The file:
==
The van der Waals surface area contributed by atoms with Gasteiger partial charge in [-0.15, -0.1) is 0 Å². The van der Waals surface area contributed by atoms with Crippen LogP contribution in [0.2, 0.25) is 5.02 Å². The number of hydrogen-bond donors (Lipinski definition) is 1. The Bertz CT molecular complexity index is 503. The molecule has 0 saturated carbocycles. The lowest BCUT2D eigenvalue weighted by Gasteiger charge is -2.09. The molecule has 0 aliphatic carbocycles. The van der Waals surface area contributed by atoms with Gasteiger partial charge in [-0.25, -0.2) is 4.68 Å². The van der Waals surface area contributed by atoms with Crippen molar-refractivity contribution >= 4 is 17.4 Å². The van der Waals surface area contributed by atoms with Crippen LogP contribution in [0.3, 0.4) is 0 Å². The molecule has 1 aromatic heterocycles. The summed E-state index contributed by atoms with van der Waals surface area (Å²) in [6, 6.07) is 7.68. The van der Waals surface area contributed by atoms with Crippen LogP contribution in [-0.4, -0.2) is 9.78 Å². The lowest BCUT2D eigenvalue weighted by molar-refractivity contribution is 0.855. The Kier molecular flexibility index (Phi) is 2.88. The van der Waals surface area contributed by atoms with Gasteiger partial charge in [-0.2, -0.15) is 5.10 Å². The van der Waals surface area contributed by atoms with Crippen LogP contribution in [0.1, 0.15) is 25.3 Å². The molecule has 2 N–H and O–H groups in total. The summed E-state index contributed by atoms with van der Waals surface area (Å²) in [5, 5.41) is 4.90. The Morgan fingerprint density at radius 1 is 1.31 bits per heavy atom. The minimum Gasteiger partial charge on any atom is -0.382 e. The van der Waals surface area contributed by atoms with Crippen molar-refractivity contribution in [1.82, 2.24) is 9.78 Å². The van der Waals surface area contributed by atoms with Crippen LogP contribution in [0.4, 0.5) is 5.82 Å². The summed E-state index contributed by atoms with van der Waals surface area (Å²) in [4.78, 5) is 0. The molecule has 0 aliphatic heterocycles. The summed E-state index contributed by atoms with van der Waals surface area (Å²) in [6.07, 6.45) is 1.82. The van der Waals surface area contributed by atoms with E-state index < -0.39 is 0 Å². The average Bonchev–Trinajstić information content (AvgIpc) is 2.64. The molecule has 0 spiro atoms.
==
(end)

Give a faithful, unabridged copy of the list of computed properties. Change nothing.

The van der Waals surface area contributed by atoms with Gasteiger partial charge in [-0.15, -0.1) is 0 Å². The van der Waals surface area contributed by atoms with Crippen LogP contribution in [0.2, 0.25) is 5.02 Å². The number of hydrogen-bond donors (Lipinski definition) is 1. The Bertz CT molecular complexity index is 503. The molecule has 0 saturated carbocycles. The lowest BCUT2D eigenvalue weighted by Gasteiger charge is -2.09. The molecule has 0 aliphatic carbocycles. The van der Waals surface area contributed by atoms with Gasteiger partial charge in [-0.25, -0.2) is 4.68 Å². The van der Waals surface area contributed by atoms with Crippen molar-refractivity contribution >= 4 is 17.4 Å². The van der Waals surface area contributed by atoms with Crippen LogP contribution in [0.3, 0.4) is 0 Å². The molecule has 1 aromatic heterocycles. The summed E-state index contributed by atoms with van der Waals surface area (Å²) in [6, 6.07) is 7.68. The van der Waals surface area contributed by atoms with Crippen LogP contribution in [-0.4, -0.2) is 9.78 Å². The lowest BCUT2D eigenvalue weighted by molar-refractivity contribution is 0.855. The Kier molecular flexibility index (Phi) is 2.88. The van der Waals surface area contributed by atoms with Gasteiger partial charge in [-0.2, -0.15) is 5.10 Å². The van der Waals surface area contributed by atoms with Crippen LogP contribution in [0.1, 0.15) is 25.3 Å². The molecule has 2 N–H and O–H groups in total. The summed E-state index contributed by atoms with van der Waals surface area (Å²) in [5, 5.41) is 4.90. The Morgan fingerprint density at radius 1 is 1.31 bits per heavy atom. The minimum Gasteiger partial charge on any atom is -0.382 e. The van der Waals surface area contributed by atoms with Crippen molar-refractivity contribution in [1.82, 2.24) is 9.78 Å². The van der Waals surface area contributed by atoms with Crippen LogP contribution in [0.4, 0.5) is 5.82 Å². The summed E-state index contributed by atoms with van der Waals surface area (Å²) in [4.78, 5) is 0. The molecule has 0 aliphatic heterocycles. The summed E-state index contributed by atoms with van der Waals surface area (Å²) in [6.07, 6.45) is 1.82. The van der Waals surface area contributed by atoms with E-state index < -0.39 is 0 Å². The average Bonchev–Trinajstić information content (AvgIpc) is 2.64. The molecule has 0 spiro atoms.